May 11, 2018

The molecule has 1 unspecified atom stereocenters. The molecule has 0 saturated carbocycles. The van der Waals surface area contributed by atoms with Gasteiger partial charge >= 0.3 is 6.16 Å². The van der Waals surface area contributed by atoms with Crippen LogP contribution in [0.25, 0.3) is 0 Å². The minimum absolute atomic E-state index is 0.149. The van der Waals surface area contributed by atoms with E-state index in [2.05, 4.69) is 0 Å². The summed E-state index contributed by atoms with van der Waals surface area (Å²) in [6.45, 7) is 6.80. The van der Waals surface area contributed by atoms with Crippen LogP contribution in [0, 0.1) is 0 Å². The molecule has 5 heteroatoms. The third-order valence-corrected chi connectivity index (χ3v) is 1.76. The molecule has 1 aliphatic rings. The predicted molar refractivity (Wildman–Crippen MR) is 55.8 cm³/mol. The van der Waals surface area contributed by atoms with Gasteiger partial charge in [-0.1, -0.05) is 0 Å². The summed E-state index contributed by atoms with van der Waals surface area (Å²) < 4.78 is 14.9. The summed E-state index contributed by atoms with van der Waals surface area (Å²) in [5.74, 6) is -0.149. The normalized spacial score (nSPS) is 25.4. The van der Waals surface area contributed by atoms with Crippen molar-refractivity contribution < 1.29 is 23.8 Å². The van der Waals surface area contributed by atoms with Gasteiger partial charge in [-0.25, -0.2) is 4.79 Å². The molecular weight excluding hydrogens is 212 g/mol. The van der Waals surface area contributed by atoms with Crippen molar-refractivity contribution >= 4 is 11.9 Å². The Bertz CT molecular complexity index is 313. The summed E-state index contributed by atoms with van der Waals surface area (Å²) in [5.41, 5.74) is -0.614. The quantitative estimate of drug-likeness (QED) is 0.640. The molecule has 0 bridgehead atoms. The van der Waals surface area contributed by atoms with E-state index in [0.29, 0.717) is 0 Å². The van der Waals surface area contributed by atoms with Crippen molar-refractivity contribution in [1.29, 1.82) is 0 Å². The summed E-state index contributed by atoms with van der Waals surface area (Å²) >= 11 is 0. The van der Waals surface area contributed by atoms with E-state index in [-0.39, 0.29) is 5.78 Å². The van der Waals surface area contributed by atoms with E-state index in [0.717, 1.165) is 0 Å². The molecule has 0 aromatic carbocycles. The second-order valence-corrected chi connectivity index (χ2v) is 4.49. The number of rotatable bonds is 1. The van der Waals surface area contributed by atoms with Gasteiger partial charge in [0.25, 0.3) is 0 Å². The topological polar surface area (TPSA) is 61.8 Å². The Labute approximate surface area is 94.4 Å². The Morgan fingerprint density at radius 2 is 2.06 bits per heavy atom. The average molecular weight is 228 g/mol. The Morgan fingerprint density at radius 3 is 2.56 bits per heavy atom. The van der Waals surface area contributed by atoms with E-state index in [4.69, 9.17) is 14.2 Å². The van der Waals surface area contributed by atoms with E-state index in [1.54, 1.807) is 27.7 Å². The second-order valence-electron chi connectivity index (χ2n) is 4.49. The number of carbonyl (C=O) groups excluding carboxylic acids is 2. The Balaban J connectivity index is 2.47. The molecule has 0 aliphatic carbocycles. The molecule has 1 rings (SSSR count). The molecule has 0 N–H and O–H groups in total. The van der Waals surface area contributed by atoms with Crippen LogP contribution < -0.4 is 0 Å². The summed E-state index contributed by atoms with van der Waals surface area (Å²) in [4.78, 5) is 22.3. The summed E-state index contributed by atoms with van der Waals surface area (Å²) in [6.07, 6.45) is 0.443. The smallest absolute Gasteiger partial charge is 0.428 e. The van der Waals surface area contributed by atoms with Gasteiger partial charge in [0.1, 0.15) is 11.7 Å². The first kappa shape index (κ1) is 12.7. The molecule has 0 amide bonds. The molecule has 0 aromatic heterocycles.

As remnants of Cold War Berlin slowly melt away during the city’s undeterred march to the top of Europe’s hotspots list, some sections of the past still proudly linger, and one such part is the iconic Kaffee Burger. Opened in the late 1800s then taken over by the namesake Burger family in the 1930s, the cafe became an institution among East Berlin’s authors, intellectuals, and entertainers in 1970s and not much has changed since those golden days. Frazzled wallpaper, bars on the windows, buzzing low light, and recovered relics from the East German past create an authentic atmosphere unrivaled in a city full of new and polished bars trying their hardest to look old and worn. This street credibility attracts an eclectic – to say the least – crowd that appreciates their tipple and isn’t afraid to enjoy it well into the wee hours. While the heritage of Kaffee Burger is without a doubt its number one calling card, to a new generation the bar is synonymous with two words: Russian Disco. Indeed, the twice-monthly theme night that created by famous Russian writer Wladimir Kaminer has a more-than-loyal following and when the vodka starts flowing and the Eastern European dance pop starts pulsating on these infamous Saturday nights, you’d be a fool to sit on the sidelines.